Okinawa police question U.S. sergeant suspected in fatal hit-and-run
November 14, 2009
YOMITAN, Okinawa — A U.S. soldier suspected of driving a car involved in a fatal hit-and-run accident was questioned by Okinawa police for seven hours this week, U.S. Army officials confirmed Thursday.
The sergeant, whose name has not been released, is in the custody of military authorities on Torii Station.
The hit-and-run incident threatens to cloud President Barack Obama’s first trip to Asia this weekend because it is resurrecting longstanding disputes between U.S. and Japanese officials over which nation should have custody of American servicemembers suspected of committing off-base crimes.
Last week, a group of Japanese governors whose prefectures host U.S. military bases were in Washington to lobby for revisions to the U.S.-Japan Status of Forces Agreement that would give Japan greater control over military suspects. And Japanese Prime Minister Yukio Hatoyama, who is to meet with Obama during the president’s visit, called for turning the soldier over to Okinawa police earlier this week.
Okinawa police have not asked for full custody of the suspect, and no charges had been filed as of Thursday evening, officials said.
Earlier in the week, Col. James E. Woodard, 10th Support Group commander, told Yomitan Mayor Keizo Yasuda that he would consider transferring custody if requested by police.
“We must follow the procedures as outlined in the SOFA,” he said, according to a U.S. Forces Japan news release Wednesday. “We will expediently cooperate, but we must follow the rules.”
Under the Status of Forces Agreement, servicemembers suspected of committing crimes under Japanese law remain in the custody of military authorities until they are indicted in a Japanese court. The only exception is when Japanese police arrest the servicemembers outside the bases.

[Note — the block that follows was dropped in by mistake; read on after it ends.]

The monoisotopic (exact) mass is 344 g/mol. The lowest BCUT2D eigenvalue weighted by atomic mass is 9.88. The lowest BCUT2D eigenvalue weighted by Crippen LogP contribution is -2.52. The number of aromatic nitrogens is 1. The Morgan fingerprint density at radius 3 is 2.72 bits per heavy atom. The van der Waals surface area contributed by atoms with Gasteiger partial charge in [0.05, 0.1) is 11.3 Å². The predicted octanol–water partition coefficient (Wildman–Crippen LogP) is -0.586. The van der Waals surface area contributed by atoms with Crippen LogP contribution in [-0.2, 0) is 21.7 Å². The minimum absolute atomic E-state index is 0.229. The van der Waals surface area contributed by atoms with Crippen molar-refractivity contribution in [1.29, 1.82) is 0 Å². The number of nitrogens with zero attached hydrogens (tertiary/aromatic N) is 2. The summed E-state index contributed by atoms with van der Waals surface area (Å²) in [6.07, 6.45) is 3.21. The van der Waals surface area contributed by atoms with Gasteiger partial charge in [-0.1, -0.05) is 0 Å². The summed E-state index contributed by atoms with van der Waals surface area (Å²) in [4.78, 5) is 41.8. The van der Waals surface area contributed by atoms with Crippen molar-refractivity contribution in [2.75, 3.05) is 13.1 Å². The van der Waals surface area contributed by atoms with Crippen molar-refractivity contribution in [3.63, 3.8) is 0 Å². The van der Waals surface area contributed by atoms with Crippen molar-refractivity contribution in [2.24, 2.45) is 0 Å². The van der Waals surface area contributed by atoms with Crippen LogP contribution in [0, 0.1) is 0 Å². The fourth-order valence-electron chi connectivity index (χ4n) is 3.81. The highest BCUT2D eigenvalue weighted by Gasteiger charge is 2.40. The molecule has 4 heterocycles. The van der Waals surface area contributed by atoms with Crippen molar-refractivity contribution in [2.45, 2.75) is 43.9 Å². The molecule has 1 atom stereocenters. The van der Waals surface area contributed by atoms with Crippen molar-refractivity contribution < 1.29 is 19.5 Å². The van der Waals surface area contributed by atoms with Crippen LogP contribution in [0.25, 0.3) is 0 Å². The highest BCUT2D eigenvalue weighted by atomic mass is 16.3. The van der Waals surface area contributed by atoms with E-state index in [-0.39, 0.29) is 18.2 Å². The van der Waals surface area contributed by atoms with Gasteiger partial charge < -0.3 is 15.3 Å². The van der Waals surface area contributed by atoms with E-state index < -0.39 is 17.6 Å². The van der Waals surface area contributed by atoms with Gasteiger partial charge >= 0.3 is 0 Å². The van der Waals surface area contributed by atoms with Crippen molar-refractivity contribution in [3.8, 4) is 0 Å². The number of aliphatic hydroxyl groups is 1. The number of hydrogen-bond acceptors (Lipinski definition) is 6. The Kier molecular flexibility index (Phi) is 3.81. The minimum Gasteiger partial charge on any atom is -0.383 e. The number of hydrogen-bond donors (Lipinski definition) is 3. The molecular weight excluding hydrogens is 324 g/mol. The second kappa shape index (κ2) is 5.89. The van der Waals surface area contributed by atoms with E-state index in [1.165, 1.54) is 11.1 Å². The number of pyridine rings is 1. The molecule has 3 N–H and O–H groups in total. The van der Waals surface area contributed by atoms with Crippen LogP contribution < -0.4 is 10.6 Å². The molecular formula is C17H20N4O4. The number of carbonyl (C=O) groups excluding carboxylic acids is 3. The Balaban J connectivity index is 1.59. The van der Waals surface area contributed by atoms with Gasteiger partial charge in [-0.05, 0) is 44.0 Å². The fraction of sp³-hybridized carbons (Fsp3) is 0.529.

After a spate of high-profile crimes on Okinawa in 1995, the two countries agreed that the U.S. may consider early transfer of suspects in the case of heinous crimes, such as murder, rape or arson.
The hit-and-run investigation is being treated as a case of vehicular manslaughter and leaving the scene of an accident, according to news reports.
“Any criminal matters that may arise as a result of this will be handled in accordance with established procedures under the status of forces agreement,” the USFJ release stated.
The soldier –was driving a car registered to another servicemember who is not currently on the island, according to an Army official.
The body of the victim, identified as Masakazu Hokama, a 66-year-old resident of Yomitan, was found along a two-lane road near the front gate to Torii Station.
The car had front-end damage and a broken windshield. Investigators tested hair and blood samples from the windshield and found them to match the victim’s, an Okinawa Prefectural Police spokesman said Thursday.